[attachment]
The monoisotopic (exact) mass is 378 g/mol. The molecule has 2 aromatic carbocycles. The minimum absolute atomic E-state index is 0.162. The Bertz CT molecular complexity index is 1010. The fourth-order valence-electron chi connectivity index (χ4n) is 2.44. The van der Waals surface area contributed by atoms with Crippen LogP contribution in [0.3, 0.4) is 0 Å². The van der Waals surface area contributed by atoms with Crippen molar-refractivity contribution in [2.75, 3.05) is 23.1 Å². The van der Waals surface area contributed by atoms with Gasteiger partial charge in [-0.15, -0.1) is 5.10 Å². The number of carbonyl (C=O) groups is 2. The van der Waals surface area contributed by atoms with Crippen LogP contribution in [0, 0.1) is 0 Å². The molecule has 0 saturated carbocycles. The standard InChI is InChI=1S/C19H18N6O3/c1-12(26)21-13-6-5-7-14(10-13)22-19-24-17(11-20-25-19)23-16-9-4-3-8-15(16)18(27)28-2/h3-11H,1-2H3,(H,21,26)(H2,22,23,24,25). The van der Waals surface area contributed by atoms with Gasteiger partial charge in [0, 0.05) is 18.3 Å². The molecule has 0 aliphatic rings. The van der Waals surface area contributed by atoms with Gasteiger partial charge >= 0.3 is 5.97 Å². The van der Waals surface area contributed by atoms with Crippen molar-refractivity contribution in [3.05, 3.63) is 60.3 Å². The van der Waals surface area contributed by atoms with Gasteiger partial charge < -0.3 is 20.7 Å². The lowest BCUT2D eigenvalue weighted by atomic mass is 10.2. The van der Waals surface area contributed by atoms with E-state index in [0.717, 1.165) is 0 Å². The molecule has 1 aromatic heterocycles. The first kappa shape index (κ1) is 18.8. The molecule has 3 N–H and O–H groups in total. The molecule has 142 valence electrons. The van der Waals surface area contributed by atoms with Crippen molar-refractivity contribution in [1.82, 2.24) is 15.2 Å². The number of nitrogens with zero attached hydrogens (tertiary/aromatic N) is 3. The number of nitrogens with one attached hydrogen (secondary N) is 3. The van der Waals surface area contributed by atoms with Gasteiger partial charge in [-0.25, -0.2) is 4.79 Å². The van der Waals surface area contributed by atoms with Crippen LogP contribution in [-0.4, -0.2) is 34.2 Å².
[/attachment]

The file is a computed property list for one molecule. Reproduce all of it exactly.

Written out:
The monoisotopic (exact) mass is 378 g/mol. The molecule has 2 aromatic carbocycles. The minimum absolute atomic E-state index is 0.162. The Bertz CT molecular complexity index is 1010. The fourth-order valence-electron chi connectivity index (χ4n) is 2.44. The van der Waals surface area contributed by atoms with Crippen LogP contribution in [0.3, 0.4) is 0 Å². The van der Waals surface area contributed by atoms with Crippen molar-refractivity contribution in [2.75, 3.05) is 23.1 Å². The van der Waals surface area contributed by atoms with Gasteiger partial charge in [-0.15, -0.1) is 5.10 Å². The number of carbonyl (C=O) groups is 2. The van der Waals surface area contributed by atoms with Crippen LogP contribution in [0, 0.1) is 0 Å². The molecule has 0 saturated carbocycles. The standard InChI is InChI=1S/C19H18N6O3/c1-12(26)21-13-6-5-7-14(10-13)22-19-24-17(11-20-25-19)23-16-9-4-3-8-15(16)18(27)28-2/h3-11H,1-2H3,(H,21,26)(H2,22,23,24,25). The van der Waals surface area contributed by atoms with Gasteiger partial charge in [0, 0.05) is 18.3 Å². The molecule has 0 aliphatic rings. The van der Waals surface area contributed by atoms with Gasteiger partial charge >= 0.3 is 5.97 Å². The van der Waals surface area contributed by atoms with Crippen molar-refractivity contribution in [3.05, 3.63) is 60.3 Å². The van der Waals surface area contributed by atoms with Gasteiger partial charge < -0.3 is 20.7 Å². The lowest BCUT2D eigenvalue weighted by atomic mass is 10.2. The van der Waals surface area contributed by atoms with E-state index in [0.717, 1.165) is 0 Å². The molecule has 1 aromatic heterocycles. The first kappa shape index (κ1) is 18.8. The molecule has 3 N–H and O–H groups in total. The molecule has 142 valence electrons. The van der Waals surface area contributed by atoms with Crippen molar-refractivity contribution in [1.82, 2.24) is 15.2 Å². The number of nitrogens with zero attached hydrogens (tertiary/aromatic N) is 3. The number of nitrogens with one attached hydrogen (secondary N) is 3. The van der Waals surface area contributed by atoms with Gasteiger partial charge in [-0.25, -0.2) is 4.79 Å². The van der Waals surface area contributed by atoms with Crippen LogP contribution in [-0.4, -0.2) is 34.2 Å².